The weekend of 2,3,4 September saw Wayne Steele leading some 11 souls over The Castle and Byangee Walls in fine and clear conditions. Chris Perry and his party of 12 had to trudge around 3 kilometres to the snow through a variety of mainly wild weather for his Kosciusko N.P. ski touring trip. They were rewarded with better conditions on the Sunday which was fine and calm. Of the day walks, Bill Holland reported 15 people on his walk along the Benowie Track, a number that rose to around 30 for the barbecue that followed at the leader'​s house. Paul Mawhinney had 13 starters and reported a pleasant walk for his Engadine to Waterfall trip. The weekend of 2,3,4 September saw Wayne Steele leading some 11 souls over The Castle and Byangee Walls in fine and clear conditions. Chris Perry and his party of 12 had to trudge around 3 kilometres to the snow through a variety of mainly wild weather for his Kosciusko N.P. ski touring trip. They were rewarded with better conditions on the Sunday which was fine and calm. Of the day walks, Bill Holland reported 15 people on his walk along the Benowie Track, a number that rose to around 30 for the barbecue that followed at the leader'​s house. Paul Mawhinney had 13 starters and reported a pleasant walk for his Engadine to Waterfall trip.
-Over the weekend 9,10,11 September Maurie Bloom had 16 people on his programmed walk in the Budawangs, but they were forced to vary the route somewhat due to gale force winds and thick scrub. Derek Wilson reported 14 starters and several lunches, at least I think that's + 
-what he reported, on his Cox River walk. Ian Debert'​s day-and-a-half walk from Wentworth Falls to Katoomba was cancelled and there was no report on Jim Callaway'​s Waterfall to Heathcote trip. +Over the weekend 9,10,11 September Maurie Bloom had 16 people on his programmed walk in the Budawangs, but they were forced to vary the route somewhat due to gale force winds and thick scrub. Derek Wilson reported 14 starters and several lunches, at least I think that's what he reported, on his Cox River walk. Ian Debert'​s day-and-a-half walk from Wentworth Falls to Katoomba was cancelled and there was no report on Jim Callaway'​s Waterfall to Heathcote trip.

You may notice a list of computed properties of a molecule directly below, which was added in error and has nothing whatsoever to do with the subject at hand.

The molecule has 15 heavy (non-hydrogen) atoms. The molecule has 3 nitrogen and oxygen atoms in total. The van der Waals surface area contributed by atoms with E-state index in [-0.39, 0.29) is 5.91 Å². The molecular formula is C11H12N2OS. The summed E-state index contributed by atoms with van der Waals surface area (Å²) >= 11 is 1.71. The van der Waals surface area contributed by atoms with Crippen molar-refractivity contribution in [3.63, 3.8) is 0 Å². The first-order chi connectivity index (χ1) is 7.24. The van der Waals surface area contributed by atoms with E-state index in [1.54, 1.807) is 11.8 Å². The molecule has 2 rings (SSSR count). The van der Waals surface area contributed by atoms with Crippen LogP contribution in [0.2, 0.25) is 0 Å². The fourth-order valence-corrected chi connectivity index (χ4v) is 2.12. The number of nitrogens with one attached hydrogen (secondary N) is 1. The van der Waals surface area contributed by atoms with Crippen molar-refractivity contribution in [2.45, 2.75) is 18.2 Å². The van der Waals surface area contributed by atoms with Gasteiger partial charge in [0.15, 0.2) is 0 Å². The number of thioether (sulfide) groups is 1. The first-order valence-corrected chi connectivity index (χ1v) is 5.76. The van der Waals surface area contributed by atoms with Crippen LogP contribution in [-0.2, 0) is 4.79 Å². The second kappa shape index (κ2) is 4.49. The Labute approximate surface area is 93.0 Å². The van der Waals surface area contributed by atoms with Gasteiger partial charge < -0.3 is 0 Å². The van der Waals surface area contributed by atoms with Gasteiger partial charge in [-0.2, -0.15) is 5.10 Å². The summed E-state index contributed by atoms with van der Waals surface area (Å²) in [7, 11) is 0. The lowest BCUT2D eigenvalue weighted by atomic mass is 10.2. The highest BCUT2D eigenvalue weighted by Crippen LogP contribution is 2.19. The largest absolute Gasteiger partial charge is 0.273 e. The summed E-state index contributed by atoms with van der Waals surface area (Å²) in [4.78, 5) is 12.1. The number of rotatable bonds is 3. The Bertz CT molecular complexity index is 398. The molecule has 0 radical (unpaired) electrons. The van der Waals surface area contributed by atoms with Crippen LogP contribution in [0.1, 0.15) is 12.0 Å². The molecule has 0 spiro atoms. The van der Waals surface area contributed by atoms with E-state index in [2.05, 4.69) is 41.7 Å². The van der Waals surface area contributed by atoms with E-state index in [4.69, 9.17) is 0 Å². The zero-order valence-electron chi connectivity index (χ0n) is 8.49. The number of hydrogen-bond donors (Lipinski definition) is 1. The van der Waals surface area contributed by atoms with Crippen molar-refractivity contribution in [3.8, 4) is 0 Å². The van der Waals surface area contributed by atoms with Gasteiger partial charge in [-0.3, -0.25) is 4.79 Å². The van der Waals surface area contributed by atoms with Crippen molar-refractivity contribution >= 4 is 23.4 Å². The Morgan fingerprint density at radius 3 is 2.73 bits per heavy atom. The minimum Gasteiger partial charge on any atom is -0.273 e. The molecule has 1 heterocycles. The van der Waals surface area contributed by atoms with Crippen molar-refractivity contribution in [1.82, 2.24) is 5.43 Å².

-The Federation Report is covered out there somewhere. + 
-General Business brought a motion that the meeting recommend that Committee reconsider its moves to review the test walks criteria to avoid making changes that would exclude walks that have appeared as test walks in recent years. There was a lot more to the motion, but I +The Federation Report is covered.... out there somewhere. 
-think that was the gist of it. There was extensive debate and explanation and the motion was +